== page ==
Sunday, June 5, 2011

Lexington MA named as a "Top Education Town"

Best cities 2011: Clusters of Excellence.

Find out why certain suburbs of NYC, SF, Boston, and Cleveland are topping our lists as the best cities to live and learn.

By Jessica Kelmon Print Email.

Among the 67 cities picked as "Top education towns" this year, a few geographical regions stood out. Six out of the seven California cities are located in the San Francisco Bay Area. Similar clusters of high-performing schools emerged in suburban areas surrounding New York City and Boston. A number of towns near Cleveland, OH also caught our eye — offering quality schooling and more affordable homes.

Why is public education flourishing in these metro areas? At first glance the answers might seem obvious: The Bay Area, Boston, and New York regions all benefit from major universities. And though Cleveland is far from a booming economy, it has a number of thriving local businesses. But these factors don’t tell the whole story; instead we found that each community has found ways to bolster public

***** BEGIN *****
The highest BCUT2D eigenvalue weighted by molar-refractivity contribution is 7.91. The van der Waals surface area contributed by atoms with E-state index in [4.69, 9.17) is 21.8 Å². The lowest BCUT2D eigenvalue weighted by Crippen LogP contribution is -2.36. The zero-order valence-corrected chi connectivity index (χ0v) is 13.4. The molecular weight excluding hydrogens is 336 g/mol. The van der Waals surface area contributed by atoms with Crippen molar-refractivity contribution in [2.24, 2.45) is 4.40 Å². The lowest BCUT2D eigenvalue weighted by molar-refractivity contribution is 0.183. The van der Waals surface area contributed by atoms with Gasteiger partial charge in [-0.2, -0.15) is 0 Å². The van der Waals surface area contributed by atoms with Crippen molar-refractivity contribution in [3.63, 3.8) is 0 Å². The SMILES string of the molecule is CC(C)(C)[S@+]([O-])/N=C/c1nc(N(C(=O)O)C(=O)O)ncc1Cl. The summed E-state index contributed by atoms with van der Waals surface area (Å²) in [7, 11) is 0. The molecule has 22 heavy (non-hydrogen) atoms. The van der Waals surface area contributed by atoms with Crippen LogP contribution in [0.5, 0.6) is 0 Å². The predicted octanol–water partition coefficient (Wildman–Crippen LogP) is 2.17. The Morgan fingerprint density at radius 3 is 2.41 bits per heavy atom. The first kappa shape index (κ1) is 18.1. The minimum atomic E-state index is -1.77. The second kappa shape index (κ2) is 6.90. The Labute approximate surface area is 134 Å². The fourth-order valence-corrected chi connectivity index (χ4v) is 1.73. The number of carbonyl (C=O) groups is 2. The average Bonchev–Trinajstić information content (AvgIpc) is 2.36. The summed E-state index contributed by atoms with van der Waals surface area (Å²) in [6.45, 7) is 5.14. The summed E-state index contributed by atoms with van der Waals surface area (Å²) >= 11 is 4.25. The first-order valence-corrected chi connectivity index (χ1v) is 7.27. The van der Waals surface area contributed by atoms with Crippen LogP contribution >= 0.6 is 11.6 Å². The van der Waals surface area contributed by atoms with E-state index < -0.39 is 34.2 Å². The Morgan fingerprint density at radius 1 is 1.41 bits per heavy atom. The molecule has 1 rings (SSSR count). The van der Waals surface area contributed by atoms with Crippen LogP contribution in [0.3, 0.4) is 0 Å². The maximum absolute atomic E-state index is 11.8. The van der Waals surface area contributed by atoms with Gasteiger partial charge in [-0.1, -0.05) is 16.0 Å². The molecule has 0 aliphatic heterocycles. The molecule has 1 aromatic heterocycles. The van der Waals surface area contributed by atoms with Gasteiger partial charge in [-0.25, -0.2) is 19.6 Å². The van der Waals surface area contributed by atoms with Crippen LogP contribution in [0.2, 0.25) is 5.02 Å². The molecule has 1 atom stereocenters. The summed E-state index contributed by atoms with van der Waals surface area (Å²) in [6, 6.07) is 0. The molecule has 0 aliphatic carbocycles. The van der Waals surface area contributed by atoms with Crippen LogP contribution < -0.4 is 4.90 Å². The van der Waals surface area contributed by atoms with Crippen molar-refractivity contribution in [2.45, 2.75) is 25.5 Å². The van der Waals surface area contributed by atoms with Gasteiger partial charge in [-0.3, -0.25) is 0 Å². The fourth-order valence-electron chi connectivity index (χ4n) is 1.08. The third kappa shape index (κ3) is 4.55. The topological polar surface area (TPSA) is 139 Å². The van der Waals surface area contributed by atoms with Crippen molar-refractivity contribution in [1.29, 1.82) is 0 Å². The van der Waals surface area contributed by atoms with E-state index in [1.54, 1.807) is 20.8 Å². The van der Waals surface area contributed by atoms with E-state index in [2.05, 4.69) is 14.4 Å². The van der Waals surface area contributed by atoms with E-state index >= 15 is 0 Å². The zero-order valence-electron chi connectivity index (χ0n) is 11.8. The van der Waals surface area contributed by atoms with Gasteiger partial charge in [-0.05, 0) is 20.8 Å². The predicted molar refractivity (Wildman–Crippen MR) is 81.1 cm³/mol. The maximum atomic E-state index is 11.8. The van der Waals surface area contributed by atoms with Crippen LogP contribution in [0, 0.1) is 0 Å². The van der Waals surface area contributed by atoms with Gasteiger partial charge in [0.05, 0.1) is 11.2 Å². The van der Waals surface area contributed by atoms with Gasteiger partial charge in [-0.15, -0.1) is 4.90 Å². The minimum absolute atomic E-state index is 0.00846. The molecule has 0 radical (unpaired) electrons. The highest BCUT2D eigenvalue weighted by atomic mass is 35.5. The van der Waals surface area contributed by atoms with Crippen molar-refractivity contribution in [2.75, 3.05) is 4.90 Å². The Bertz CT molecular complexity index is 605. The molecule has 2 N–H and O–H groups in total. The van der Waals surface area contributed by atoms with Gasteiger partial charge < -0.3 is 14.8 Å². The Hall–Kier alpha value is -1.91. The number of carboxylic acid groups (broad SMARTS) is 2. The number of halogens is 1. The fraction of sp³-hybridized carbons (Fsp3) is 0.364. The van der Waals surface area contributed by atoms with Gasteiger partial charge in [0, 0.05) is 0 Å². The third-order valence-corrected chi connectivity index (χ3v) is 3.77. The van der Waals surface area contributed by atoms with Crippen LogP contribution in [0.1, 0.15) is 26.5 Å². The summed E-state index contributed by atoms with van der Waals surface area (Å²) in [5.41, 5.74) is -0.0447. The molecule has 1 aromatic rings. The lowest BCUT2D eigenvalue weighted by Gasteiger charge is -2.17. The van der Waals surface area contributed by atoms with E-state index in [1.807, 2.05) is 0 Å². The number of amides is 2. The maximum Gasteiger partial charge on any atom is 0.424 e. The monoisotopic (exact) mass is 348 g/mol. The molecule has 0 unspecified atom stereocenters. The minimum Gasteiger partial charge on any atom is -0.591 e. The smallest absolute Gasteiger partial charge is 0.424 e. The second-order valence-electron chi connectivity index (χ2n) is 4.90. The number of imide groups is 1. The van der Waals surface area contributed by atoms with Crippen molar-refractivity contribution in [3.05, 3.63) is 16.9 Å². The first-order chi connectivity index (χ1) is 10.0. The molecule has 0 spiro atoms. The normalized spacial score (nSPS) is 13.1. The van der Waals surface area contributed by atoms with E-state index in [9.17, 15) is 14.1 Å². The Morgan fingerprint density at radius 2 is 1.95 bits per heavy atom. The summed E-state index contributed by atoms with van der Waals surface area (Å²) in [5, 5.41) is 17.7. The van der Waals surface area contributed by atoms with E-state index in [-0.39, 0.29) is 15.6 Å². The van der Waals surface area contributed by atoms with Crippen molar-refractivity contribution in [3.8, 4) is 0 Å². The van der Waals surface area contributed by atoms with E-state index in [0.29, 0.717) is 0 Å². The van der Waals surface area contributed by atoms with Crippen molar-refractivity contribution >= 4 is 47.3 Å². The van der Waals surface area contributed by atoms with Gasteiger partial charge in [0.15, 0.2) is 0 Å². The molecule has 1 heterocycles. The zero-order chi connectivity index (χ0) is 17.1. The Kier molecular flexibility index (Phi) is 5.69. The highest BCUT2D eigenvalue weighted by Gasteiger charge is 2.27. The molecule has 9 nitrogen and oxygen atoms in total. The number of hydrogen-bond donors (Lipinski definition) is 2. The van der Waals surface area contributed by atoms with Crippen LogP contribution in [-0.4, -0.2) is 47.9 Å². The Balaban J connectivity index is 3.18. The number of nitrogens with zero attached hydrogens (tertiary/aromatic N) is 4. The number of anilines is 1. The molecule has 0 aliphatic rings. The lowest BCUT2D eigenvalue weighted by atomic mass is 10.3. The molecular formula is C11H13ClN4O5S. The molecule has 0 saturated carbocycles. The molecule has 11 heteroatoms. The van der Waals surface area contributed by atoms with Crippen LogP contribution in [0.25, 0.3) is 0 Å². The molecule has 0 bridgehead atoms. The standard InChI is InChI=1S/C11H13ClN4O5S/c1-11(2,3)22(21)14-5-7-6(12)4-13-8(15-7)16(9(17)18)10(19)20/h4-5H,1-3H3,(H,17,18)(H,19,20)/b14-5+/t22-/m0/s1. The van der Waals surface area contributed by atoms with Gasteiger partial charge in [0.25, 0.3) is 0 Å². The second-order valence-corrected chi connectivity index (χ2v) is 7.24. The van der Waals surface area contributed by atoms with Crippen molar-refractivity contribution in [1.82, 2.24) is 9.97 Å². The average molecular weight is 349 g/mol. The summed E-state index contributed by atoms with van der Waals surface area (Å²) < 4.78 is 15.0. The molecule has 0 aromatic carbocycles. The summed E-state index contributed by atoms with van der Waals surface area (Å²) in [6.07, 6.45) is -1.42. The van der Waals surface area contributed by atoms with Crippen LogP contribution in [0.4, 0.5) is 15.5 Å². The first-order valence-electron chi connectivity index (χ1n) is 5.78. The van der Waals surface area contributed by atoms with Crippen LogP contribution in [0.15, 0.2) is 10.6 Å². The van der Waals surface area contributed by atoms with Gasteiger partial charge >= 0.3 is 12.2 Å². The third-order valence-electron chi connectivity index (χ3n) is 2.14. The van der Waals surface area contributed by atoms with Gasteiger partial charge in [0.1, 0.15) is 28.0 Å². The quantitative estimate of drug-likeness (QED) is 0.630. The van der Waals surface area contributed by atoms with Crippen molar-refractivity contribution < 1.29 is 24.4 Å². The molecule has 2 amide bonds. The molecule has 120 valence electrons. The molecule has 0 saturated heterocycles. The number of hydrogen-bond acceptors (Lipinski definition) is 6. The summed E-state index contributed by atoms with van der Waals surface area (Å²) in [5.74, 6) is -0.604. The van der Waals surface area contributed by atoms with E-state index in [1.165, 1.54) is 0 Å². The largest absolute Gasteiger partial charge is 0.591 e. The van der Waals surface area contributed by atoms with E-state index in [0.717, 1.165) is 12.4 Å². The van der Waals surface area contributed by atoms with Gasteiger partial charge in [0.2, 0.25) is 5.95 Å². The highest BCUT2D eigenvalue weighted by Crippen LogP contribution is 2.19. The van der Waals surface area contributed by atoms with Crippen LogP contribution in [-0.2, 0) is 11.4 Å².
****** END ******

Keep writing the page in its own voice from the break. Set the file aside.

•Area: Greater Boston

•Towns on our list: Belmont, Concord, Lexington, Weston, Westwood, Winchester, MA; and Bedford, NH

•Defining feature: Education is a respected profession

•Quote: "Professional development is the key to getting from really good to great." — Superintendent Paul Ash, Lexington Public Schools

Got a cutting-edge idea? You may want to be a teacher in Greater Boston. In Concord, entrepreneurial teachers get grants to fund innovative new programs. (One class is creating its own biodiesel fuel, for example.)

Lexington's 600 teachers have taken more than 700 courses — on topics they’ve requested — to improve their techniques and class presence.

In Weston, groups of educators take on long-term professional development projects to gather data and research solutions: One group of teachers is studying the achievement gap; an elementary school is focusing on student fluency.

In an area renown for its educational elite colleges and universities (Harvard, MIT, Wellesley, to name a few), it’s hardly surprising that the teaching profession is so highly valued.

Another step toward greatness (at least for Belmont, Concord, Lexington, and Weston) is a voluntary desegregation program. Through a state-run program called METCO, students from inner-city Boston can go to school in one of the wealthier, better equipped school districts in the nearby suburbs. Weston Superintendent Cheryl Maloney has only praise for the program. "Most of the [METCO] kids start in kindergarten and head to college like their Weston peers upon graduation," she says.

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